Now is the time for farmers to start checking their soybeans for any damage from Sudden Death Syndrome (SDS). Iowa State University Researcher Alison Robertson says the disease starts appearing the last week of July into the first week of August. The common symptoms are the leaf tissue between the veins will turn bright yellow, then brown and die where plants are in a compacted area.
Robertson says the disease comes from a fungus that lives in the soil that first appeared in Arkansas in the 1960s and has been slowly spreading. She adds SDS has been a problem in southeast Iowa for the last three or four years.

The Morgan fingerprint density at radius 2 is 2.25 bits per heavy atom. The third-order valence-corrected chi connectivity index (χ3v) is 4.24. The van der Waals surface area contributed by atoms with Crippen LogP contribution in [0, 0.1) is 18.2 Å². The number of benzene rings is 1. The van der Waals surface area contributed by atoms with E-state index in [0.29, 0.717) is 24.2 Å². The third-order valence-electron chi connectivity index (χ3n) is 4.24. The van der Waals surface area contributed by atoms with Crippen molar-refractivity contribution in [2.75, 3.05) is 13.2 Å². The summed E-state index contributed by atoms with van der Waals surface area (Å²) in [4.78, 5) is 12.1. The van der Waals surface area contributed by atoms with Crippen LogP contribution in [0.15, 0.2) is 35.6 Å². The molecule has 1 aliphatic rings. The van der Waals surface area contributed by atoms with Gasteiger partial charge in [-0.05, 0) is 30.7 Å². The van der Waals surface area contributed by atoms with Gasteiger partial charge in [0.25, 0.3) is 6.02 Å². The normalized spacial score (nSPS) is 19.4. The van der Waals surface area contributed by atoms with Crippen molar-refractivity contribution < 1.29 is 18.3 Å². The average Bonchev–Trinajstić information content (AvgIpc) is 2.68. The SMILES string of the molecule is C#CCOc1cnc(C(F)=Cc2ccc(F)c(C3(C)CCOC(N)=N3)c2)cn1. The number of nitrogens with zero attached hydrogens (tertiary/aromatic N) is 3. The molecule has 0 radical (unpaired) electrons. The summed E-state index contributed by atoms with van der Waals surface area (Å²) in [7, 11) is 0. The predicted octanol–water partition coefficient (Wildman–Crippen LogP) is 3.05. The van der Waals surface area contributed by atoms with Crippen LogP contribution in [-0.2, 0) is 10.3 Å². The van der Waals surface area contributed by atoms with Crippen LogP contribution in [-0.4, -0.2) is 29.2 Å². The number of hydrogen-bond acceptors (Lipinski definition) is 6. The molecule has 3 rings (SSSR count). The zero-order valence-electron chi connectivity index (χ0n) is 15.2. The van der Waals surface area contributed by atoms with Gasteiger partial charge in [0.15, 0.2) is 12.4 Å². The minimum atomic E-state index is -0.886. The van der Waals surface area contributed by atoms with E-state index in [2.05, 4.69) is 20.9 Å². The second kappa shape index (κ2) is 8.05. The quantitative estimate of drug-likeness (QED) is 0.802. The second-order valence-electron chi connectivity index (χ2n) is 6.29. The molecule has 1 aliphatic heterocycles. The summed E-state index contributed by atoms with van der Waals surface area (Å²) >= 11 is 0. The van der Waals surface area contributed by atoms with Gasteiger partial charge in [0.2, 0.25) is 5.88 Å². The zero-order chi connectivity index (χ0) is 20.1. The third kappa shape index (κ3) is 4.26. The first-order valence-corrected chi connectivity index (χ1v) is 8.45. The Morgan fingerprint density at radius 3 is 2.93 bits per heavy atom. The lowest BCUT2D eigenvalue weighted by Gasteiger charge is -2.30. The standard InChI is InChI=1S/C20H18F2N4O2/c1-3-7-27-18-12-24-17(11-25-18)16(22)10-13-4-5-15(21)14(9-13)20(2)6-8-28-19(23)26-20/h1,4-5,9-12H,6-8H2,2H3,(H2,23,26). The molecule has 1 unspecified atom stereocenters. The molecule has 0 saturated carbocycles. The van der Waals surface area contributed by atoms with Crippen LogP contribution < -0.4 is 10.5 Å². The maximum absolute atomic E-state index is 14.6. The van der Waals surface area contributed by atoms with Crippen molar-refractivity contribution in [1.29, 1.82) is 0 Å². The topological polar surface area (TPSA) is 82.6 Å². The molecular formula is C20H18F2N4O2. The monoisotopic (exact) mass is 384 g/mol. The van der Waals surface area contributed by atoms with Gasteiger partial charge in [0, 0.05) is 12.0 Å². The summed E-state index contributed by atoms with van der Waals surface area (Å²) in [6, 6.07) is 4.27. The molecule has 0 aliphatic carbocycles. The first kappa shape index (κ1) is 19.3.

Robertson notes if you should find an infected plant, the plant is a loss for this year and recommends growing a resistant variety in that field and monitor for soybean cyst nematodes. For more information about soybean Sudden Death Syndrome, follow the link here.